For research use only. Not for use in diagnostic procedures.
The overall charge within the capillary or the matrix has the greatest impact on resolution when using capillary electrophoresis (CE). With charge zonal electrophoresis (CZE) or other electrophoresis assays, the pH itself is more important because it dictates the number of charge zones (theoretical plates) within the capillary and how fast or slow the electroosmotic flow (EOF) will be if using a non-coated capillary. If using a gel polymer buffer, then more emphasis is placed on the polymers and their interaction with the analyte, as well as suppressing the EOF (unless a coating is used) to effect resolution. Capillary coatings added to the inner wall negate EOF, which then provides a more sample charge-based environment--whereby the molecule of interest's overall net charge will determine the ability for it to resolve well in an electric field.
Analytes that incorporate non-charged components (e.g., carbohydrates, other more hydrophobic moieties) also affect resolution and have to be considered when selecting a background electrolyte (BGE, buffer or gel polymer buffer); the BGE cannot interact with any of the non-charged components. For example, carbohydrates can interact with SCIEX's CE-SDS gel and cause differentials in migration time (increasing them) due to the size of the molecule being different from the non-glycsoylated protein and its interaction with the polymers. Differentials in small molecules will depend on the change in charge they exhibit within a particular buffer. Proteins change with their folding properties.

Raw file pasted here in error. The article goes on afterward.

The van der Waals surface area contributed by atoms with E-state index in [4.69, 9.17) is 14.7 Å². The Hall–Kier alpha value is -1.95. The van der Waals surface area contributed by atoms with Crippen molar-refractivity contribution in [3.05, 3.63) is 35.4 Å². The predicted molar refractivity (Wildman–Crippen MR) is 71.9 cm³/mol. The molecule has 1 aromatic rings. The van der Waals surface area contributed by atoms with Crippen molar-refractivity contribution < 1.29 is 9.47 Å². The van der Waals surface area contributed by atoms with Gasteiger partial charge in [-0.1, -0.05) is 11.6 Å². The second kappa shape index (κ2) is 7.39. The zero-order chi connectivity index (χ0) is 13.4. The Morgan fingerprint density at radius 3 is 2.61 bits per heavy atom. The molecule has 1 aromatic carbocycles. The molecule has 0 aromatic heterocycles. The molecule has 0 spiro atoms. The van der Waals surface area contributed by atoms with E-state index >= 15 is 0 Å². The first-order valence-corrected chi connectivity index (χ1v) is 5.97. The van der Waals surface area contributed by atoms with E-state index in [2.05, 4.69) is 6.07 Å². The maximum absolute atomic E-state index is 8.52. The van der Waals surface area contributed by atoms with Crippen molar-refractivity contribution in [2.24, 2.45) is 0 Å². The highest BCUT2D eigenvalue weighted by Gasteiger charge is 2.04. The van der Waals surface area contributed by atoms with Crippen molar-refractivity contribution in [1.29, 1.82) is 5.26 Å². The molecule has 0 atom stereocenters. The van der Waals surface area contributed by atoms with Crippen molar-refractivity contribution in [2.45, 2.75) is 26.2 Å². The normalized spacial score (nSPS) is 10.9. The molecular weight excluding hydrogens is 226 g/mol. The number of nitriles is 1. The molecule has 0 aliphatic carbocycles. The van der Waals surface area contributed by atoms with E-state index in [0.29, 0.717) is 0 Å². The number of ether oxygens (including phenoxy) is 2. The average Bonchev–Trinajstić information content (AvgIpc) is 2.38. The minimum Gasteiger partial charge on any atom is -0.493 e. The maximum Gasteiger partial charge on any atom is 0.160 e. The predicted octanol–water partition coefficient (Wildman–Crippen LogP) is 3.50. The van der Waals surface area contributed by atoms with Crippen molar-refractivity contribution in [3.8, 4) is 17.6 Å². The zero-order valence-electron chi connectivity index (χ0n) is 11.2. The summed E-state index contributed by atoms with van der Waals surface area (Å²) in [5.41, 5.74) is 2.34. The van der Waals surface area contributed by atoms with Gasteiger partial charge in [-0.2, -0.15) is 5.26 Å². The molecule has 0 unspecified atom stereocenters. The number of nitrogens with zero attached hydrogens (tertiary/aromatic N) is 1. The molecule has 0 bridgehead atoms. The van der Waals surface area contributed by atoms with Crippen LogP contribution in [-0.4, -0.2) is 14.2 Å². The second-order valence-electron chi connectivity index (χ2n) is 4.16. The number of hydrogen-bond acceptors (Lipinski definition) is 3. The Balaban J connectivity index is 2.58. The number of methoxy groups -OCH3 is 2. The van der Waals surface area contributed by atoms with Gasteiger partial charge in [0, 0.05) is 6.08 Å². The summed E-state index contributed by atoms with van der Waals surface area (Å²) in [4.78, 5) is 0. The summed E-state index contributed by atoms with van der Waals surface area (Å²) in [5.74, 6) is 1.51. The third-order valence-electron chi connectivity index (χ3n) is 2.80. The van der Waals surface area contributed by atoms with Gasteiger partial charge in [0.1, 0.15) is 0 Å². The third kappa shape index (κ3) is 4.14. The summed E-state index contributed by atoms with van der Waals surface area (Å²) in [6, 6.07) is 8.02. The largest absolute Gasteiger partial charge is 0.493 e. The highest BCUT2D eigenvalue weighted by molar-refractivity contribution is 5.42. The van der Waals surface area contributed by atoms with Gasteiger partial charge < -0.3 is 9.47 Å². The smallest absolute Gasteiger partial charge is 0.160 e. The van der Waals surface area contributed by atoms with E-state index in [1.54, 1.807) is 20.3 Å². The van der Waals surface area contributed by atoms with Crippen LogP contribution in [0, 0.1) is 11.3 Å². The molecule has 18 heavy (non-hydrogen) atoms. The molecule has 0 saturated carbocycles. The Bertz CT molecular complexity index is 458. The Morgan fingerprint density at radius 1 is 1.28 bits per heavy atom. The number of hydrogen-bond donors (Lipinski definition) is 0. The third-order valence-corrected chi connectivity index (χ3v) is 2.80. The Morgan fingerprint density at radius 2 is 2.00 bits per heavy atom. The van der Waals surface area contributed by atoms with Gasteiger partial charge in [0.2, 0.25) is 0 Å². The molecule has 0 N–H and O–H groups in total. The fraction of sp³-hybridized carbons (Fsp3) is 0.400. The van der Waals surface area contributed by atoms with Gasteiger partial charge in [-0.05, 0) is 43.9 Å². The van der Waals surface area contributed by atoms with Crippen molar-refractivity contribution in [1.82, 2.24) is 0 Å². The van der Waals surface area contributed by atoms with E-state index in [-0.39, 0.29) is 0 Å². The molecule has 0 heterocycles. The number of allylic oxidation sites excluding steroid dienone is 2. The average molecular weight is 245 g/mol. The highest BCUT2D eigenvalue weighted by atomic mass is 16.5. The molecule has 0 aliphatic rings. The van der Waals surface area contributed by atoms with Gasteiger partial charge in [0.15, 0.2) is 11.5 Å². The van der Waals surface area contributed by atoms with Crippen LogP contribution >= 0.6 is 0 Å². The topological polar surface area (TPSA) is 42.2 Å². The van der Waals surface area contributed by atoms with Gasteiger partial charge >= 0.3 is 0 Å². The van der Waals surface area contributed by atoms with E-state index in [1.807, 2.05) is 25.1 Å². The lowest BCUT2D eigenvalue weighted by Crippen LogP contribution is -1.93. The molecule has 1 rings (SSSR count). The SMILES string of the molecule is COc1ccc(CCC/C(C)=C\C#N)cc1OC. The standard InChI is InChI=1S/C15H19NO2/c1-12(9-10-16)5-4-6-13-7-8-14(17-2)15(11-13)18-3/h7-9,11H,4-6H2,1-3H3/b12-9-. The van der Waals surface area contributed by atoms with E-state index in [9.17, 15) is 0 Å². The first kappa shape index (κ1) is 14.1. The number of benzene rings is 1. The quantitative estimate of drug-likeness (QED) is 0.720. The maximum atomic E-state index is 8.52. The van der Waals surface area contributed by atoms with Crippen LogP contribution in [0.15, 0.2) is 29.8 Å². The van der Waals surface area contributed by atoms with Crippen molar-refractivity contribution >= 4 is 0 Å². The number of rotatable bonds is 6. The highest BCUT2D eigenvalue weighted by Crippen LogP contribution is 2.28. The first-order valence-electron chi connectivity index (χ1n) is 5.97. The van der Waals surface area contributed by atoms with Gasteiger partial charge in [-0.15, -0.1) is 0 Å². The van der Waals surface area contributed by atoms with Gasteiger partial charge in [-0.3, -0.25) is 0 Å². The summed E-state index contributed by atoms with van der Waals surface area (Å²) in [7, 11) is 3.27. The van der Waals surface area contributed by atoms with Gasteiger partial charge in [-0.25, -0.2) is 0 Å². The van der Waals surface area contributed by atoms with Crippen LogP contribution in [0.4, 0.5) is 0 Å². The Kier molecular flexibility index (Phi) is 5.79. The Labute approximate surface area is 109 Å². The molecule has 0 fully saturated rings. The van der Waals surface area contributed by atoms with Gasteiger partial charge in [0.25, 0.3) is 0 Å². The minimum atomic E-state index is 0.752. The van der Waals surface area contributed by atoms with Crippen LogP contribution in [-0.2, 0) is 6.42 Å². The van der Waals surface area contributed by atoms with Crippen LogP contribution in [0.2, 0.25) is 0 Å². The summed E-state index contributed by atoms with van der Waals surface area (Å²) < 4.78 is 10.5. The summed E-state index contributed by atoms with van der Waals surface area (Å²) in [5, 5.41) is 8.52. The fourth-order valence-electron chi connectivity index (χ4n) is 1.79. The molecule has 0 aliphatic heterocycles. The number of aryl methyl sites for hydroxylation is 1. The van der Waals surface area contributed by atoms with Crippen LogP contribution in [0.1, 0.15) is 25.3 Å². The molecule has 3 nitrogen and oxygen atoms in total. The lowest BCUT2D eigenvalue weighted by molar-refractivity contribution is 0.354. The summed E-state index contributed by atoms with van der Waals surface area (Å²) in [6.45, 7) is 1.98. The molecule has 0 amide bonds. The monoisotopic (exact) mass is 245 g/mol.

Another item to take note of is the aperture. For our CE instruments using UV detection, the smaller 200 µm aperture does have better resolution and can be used with a fixed wavelength or PDA detector.